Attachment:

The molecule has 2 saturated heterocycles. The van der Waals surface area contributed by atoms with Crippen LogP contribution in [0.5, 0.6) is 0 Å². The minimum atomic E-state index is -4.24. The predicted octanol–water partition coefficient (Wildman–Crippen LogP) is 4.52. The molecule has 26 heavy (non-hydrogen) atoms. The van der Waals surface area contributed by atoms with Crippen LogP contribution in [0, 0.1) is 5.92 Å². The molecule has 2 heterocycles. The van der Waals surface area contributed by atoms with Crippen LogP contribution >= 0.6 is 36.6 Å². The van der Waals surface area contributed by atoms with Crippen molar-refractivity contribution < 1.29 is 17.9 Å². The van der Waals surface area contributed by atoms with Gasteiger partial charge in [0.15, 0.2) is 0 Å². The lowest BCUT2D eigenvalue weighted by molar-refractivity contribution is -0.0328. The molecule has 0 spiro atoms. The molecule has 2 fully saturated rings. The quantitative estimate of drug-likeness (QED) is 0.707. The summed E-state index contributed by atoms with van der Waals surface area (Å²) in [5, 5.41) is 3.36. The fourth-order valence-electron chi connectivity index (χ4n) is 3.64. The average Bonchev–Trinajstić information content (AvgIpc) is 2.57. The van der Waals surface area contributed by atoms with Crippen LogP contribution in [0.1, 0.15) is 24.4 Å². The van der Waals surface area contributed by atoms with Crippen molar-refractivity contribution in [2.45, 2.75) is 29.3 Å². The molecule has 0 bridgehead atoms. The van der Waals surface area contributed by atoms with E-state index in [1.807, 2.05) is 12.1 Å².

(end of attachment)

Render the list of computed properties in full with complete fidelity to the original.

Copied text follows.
The molecule has 2 saturated heterocycles. The van der Waals surface area contributed by atoms with Crippen LogP contribution in [0.5, 0.6) is 0 Å². The minimum atomic E-state index is -4.24. The predicted octanol–water partition coefficient (Wildman–Crippen LogP) is 4.52. The molecule has 26 heavy (non-hydrogen) atoms. The van der Waals surface area contributed by atoms with Crippen LogP contribution in [0, 0.1) is 5.92 Å². The molecule has 2 heterocycles. The van der Waals surface area contributed by atoms with Crippen LogP contribution >= 0.6 is 36.6 Å². The van der Waals surface area contributed by atoms with Crippen molar-refractivity contribution < 1.29 is 17.9 Å². The van der Waals surface area contributed by atoms with Gasteiger partial charge in [0.15, 0.2) is 0 Å². The lowest BCUT2D eigenvalue weighted by molar-refractivity contribution is -0.0328. The molecule has 0 spiro atoms. The molecule has 2 fully saturated rings. The quantitative estimate of drug-likeness (QED) is 0.707. The summed E-state index contributed by atoms with van der Waals surface area (Å²) in [5, 5.41) is 3.36. The fourth-order valence-electron chi connectivity index (χ4n) is 3.64. The average Bonchev–Trinajstić information content (AvgIpc) is 2.57. The van der Waals surface area contributed by atoms with Crippen LogP contribution in [0.1, 0.15) is 24.4 Å². The van der Waals surface area contributed by atoms with Crippen molar-refractivity contribution in [2.45, 2.75) is 29.3 Å². The molecule has 0 bridgehead atoms. The van der Waals surface area contributed by atoms with E-state index in [1.807, 2.05) is 12.1 Å².